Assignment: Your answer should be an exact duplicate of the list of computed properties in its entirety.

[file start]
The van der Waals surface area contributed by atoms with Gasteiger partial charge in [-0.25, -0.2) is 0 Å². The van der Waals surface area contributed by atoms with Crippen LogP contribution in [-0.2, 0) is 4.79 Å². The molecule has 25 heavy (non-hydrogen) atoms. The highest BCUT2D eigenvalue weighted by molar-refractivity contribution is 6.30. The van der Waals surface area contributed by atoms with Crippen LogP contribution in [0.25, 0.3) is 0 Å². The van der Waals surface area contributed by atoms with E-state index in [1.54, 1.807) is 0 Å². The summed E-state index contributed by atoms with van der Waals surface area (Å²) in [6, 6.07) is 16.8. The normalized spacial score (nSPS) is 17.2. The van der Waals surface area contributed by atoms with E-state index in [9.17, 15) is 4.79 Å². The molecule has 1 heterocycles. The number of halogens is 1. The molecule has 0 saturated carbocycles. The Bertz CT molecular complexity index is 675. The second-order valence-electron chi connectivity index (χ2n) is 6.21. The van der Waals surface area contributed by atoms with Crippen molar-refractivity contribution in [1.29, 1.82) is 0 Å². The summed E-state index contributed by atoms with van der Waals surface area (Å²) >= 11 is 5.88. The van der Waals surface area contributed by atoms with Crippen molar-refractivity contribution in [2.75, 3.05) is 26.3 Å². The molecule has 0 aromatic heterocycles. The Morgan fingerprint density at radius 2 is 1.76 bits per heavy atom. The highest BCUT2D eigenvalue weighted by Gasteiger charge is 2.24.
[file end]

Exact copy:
The van der Waals surface area contributed by atoms with Gasteiger partial charge in [-0.25, -0.2) is 0 Å². The van der Waals surface area contributed by atoms with Crippen LogP contribution in [-0.2, 0) is 4.79 Å². The molecule has 25 heavy (non-hydrogen) atoms. The highest BCUT2D eigenvalue weighted by molar-refractivity contribution is 6.30. The van der Waals surface area contributed by atoms with Crippen LogP contribution in [0.25, 0.3) is 0 Å². The van der Waals surface area contributed by atoms with E-state index in [1.54, 1.807) is 0 Å². The summed E-state index contributed by atoms with van der Waals surface area (Å²) in [6, 6.07) is 16.8. The normalized spacial score (nSPS) is 17.2. The van der Waals surface area contributed by atoms with E-state index in [9.17, 15) is 4.79 Å². The molecule has 1 heterocycles. The number of halogens is 1. The molecule has 0 saturated carbocycles. The Bertz CT molecular complexity index is 675. The second-order valence-electron chi connectivity index (χ2n) is 6.21. The van der Waals surface area contributed by atoms with Crippen molar-refractivity contribution in [1.29, 1.82) is 0 Å². The summed E-state index contributed by atoms with van der Waals surface area (Å²) >= 11 is 5.88. The van der Waals surface area contributed by atoms with Crippen molar-refractivity contribution in [2.75, 3.05) is 26.3 Å². The molecule has 0 aromatic heterocycles. The Morgan fingerprint density at radius 2 is 1.76 bits per heavy atom. The highest BCUT2D eigenvalue weighted by Gasteiger charge is 2.24.